Laptops have arrived
The Power connection from the National grid was connected to the school at the beginning of March. This is a big deal for the students and staff at Kuwala. The classrooms now have lights and power for their donated laptops. With the power on, the girls can study late into the evening. They will feel safe and secure while walking to and from the Hostel to the Classroom as the grounds will have pathway lighting as well as the existing perimeter fencing around the campus.
The power connection came just in time as the shipment of 50 laptops arrived! This did not happen without a lot of effort with our shipping partners, and a lot of letter writing and persistence from our partners in Malawi to get the clearance and customs approval. These laptops will fundamentally change the school, the students and staff.
As the world battles the challenges of the Global Pandemic, so too will our Malawi Community. As of this writing, there are no infected persons in Malawi or at the school. The Government however, has closed all the schools and Universities in Malawi and Kuwala has sent the girls and staff home for the balance of the school year. Kuwala will maintain two security guards at the campus and a teacher will be moving into the new teacher’s house that has been completed on campus. Our small construction crew will complete the installation of windows and move in will commence soon after. This will keep a presence at the school and keep active the production at the greenhouse.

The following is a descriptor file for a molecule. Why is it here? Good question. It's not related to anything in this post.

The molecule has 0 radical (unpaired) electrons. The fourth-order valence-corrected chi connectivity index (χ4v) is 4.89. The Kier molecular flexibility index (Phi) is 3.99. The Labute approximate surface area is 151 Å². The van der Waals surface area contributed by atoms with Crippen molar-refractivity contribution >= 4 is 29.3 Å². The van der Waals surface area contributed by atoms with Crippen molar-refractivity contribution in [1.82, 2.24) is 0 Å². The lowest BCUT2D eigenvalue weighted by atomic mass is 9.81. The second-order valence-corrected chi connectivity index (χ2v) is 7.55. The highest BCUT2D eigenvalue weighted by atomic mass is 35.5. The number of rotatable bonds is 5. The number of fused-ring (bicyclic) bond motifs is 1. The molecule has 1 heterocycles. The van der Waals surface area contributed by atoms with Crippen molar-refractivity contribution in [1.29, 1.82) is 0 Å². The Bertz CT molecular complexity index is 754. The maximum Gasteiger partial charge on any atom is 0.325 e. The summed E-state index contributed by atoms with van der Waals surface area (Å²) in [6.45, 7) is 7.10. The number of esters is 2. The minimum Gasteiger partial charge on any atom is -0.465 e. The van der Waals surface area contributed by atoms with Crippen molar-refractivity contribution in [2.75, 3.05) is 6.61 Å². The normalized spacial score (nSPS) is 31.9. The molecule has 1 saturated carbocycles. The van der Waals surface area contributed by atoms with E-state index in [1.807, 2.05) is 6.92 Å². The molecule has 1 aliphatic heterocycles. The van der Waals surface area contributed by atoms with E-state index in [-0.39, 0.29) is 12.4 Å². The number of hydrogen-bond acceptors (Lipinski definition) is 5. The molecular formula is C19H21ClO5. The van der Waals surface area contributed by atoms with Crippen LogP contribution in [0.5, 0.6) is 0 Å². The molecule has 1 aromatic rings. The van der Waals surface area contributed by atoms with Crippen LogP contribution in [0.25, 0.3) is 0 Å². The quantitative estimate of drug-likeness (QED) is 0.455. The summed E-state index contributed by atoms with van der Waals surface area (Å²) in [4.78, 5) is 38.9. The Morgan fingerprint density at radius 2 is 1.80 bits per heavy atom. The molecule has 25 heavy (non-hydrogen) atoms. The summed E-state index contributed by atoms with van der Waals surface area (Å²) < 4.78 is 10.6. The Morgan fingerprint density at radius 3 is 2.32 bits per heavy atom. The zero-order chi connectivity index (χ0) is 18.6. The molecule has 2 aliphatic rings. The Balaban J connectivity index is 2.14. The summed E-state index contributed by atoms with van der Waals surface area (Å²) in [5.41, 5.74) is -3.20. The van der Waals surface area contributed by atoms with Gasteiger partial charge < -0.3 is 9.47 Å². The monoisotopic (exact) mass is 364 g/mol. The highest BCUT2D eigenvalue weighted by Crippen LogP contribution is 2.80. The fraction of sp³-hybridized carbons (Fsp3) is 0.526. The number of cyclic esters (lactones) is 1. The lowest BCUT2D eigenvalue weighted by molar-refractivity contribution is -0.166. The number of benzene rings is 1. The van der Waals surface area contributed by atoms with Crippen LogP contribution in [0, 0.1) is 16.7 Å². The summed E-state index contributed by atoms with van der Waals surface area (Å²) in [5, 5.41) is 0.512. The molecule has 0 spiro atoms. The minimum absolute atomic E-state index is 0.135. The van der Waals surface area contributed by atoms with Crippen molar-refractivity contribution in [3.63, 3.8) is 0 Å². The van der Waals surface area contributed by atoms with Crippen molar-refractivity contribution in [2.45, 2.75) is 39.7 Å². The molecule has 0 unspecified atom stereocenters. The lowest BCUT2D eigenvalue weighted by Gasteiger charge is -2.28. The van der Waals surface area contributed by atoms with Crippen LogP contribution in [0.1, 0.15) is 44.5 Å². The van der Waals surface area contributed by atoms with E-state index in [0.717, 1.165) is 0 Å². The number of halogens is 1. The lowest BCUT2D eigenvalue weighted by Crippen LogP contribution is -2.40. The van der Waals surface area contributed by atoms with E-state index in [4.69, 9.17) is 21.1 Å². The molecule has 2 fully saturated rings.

It is inevitable that Malawi will suffer from this Covid19 pandemic. It will be very, very challenging, in a system with only a fraction of what we have, to cope with a pandemic of such magnitude.
Support for sponsorships for the girls and support for the school will be more important than ever.
Significant work has been taking place to get the Greenhouse ready for production. Before being sent home, the girls were learning about fertilizer. How to make it, it’s properties and benefits for enhancing the production for an abundance of crops.
The first step is the loosening of the soil. Microbial activity needs oxygen for respiration.
The wheelbarrow team is applying the first layer of chopped maize stalks.
The next step is the application of animal dung procured from the surrounding villages.
Water is sprinkled every 2 to 3 layer intervals to keep the heap moist.
The next step shows the application of fresh shrubs being applied to the pile.
This 3-layered application is repeated and watered until the heap is 1.5 m in height and 1 m in width and 3 m long.
The pile is then wrapped in black polythene paper, although not air tight to allow the microorganisms to breathe.
At every 4-day intervals, the pile is turned to allow an even distribution of the microbial activity and sprinkling of water, depending on moisture content
The composting fertilizer takes 21 days to mature. While waiting, the crew has started making raised beds in the greenhouse and a nursery for the tomatoes.
The crew sowed EVA 1, which is a tomato seed from Kenya. It will take 2 weeks to sow the seeds.
Finally, the manure has produced green sprouts. It will still be too hot, so it will now be spread out to cool and then will be used in the greenhouse.